I therefore believe (and this is only my considered opinion; please feel free to disagree and develop your own opinion) that the moment the body of a righteous person dies, the incorporial soul and spirit are immediately transported by Yeshua through space and time to the Resurrection (Matt 22:28-31; Lk 14:14; Jn 5:29; Jn 11:25; Rom 6:5; 1Cor 15:42; Rev 20:5-6). If this is true, then all the righteous dead in Yeshua are (in their perception of space/time) presently living under His reign and rule in the Kingdom Age, or the Olam Habah, and when we who are united with Yeshua leave these bodies, we will also immediately be there with Him and with them.


  1. According to the Talmud, the universe is made of seven heavens (Shamayim)

  1. Vilon (וילון), Also see (Isa 40:22)
  2. Raki’a (רקיע), Also see (Gen 1:17)
  3. Shehaqim (שחקים), See (Ps 78:23, Midr. Teh. to Ps. xix. 7)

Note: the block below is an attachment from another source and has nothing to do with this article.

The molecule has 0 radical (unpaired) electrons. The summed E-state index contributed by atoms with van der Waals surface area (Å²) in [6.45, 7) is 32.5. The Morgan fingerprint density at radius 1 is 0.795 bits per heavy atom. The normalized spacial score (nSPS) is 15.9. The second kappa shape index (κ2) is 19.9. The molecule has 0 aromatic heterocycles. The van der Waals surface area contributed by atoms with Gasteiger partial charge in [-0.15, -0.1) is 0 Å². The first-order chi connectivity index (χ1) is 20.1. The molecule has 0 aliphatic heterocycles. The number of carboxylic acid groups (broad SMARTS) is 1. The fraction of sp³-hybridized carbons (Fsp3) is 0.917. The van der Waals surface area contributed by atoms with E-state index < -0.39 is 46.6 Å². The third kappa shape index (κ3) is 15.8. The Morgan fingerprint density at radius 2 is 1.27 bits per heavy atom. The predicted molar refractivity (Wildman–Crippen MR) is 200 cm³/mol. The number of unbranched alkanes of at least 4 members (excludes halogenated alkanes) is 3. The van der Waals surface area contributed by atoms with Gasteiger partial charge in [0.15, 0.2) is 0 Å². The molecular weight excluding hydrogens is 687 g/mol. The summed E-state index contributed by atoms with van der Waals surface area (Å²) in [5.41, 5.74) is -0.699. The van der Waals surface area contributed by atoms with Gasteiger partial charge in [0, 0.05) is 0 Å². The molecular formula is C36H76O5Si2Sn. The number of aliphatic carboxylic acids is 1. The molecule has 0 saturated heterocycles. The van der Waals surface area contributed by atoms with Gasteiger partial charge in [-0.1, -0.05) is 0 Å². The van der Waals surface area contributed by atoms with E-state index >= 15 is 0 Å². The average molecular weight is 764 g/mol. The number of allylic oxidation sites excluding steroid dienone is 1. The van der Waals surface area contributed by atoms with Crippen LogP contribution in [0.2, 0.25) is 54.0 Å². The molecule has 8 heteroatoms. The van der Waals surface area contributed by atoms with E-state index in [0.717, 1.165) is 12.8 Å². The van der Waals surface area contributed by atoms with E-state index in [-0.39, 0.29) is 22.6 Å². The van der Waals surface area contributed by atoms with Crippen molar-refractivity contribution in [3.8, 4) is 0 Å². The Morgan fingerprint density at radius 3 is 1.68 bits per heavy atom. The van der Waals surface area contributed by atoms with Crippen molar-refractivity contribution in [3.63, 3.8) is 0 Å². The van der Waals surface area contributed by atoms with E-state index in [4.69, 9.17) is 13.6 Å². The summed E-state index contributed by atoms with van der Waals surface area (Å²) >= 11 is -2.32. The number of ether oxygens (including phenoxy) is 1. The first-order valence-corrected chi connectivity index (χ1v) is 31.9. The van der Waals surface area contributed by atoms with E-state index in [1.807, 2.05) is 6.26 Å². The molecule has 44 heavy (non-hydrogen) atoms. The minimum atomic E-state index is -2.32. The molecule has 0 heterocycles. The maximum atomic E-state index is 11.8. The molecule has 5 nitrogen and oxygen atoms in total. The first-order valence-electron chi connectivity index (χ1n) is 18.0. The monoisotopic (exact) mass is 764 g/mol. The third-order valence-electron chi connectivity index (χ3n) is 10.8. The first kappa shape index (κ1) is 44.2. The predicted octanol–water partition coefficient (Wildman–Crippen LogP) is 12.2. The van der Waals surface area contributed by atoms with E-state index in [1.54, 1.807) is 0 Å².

4. Zebul (זבול), See (Isa 63:15, KJV)
  5. Ma’on (מעון), See (Deut 26:15, Ps 42:9)
  6. Machon (מכון), See (1 Kings 8:39, Deut 28:12)
  7. Araboth (ערבות), The seventh Heaven where ofanim, the seraphim, and the hayyoth and the throne of the Lord are located.

The Jewish Merkavah and Hekhalot literature was devoted to discussing the details of these heavens, sometimes in connection with traditions relating to Enoch, such as the Third Book of Enoch. [“Seven Heavens” at The Spiritual Life , accessed 21 November 2021. [BACK]

 2. The Hebrew word for “Paradise” is gan Eden, or literally, Garden of Eden. When Yeshua told the thief on the cross next to Him, “Today you will be with me in Paradise,” what He literally said was “Today you will be with me in the Garden of Eden” (Luke 23:43) [BACK]

Originally posted on Sunday, 21 November 2021

Page last updated on Monday, 01 April 2024 11:58 AM
(Updates are generally minor formatting or editorial changes.
Major content changes are identified as "Revisions”)

Anxiously awaiting Mashiach’s return